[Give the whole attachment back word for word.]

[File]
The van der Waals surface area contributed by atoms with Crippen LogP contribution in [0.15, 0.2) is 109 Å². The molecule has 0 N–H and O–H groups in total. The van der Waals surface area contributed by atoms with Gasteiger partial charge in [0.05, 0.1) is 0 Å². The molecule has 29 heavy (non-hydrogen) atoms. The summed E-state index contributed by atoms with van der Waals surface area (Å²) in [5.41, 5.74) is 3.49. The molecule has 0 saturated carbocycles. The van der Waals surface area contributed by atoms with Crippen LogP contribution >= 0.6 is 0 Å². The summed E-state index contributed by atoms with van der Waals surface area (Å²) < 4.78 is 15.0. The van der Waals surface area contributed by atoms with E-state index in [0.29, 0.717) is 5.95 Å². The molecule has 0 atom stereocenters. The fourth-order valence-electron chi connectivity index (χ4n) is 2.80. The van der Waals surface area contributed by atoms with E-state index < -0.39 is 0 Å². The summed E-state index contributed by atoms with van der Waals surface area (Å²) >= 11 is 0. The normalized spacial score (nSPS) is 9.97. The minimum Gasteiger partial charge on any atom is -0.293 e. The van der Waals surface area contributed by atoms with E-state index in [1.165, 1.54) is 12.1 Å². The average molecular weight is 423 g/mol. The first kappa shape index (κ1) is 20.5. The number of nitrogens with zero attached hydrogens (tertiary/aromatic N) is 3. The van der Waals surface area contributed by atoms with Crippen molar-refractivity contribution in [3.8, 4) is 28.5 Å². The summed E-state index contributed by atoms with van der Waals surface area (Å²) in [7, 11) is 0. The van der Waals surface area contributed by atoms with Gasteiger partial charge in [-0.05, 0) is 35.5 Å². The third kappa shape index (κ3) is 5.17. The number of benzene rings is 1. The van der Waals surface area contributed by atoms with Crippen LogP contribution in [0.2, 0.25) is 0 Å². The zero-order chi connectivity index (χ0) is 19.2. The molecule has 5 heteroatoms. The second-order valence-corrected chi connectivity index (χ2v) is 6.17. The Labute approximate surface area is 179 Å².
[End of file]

The van der Waals surface area contributed by atoms with Crippen LogP contribution in [0.15, 0.2) is 109 Å². The molecule has 0 N–H and O–H groups in total. The van der Waals surface area contributed by atoms with Gasteiger partial charge in [0.05, 0.1) is 0 Å². The molecule has 29 heavy (non-hydrogen) atoms. The summed E-state index contributed by atoms with van der Waals surface area (Å²) in [5.41, 5.74) is 3.49. The molecule has 0 saturated carbocycles. The van der Waals surface area contributed by atoms with Crippen LogP contribution >= 0.6 is 0 Å². The summed E-state index contributed by atoms with van der Waals surface area (Å²) < 4.78 is 15.0. The van der Waals surface area contributed by atoms with E-state index in [0.29, 0.717) is 5.95 Å². The molecule has 0 atom stereocenters. The fourth-order valence-electron chi connectivity index (χ4n) is 2.80. The van der Waals surface area contributed by atoms with E-state index < -0.39 is 0 Å². The summed E-state index contributed by atoms with van der Waals surface area (Å²) >= 11 is 0. The normalized spacial score (nSPS) is 9.97. The minimum Gasteiger partial charge on any atom is -0.293 e. The van der Waals surface area contributed by atoms with E-state index in [1.165, 1.54) is 12.1 Å². The average molecular weight is 423 g/mol. The first kappa shape index (κ1) is 20.5. The number of nitrogens with zero attached hydrogens (tertiary/aromatic N) is 3. The van der Waals surface area contributed by atoms with Crippen molar-refractivity contribution in [3.8, 4) is 28.5 Å². The summed E-state index contributed by atoms with van der Waals surface area (Å²) in [7, 11) is 0. The van der Waals surface area contributed by atoms with Gasteiger partial charge in [-0.05, 0) is 35.5 Å². The third kappa shape index (κ3) is 5.17. The number of benzene rings is 1. The van der Waals surface area contributed by atoms with Crippen LogP contribution in [0.2, 0.25) is 0 Å². The zero-order chi connectivity index (χ0) is 19.2. The molecule has 5 heteroatoms. The second-order valence-corrected chi connectivity index (χ2v) is 6.17. The Labute approximate surface area is 179 Å².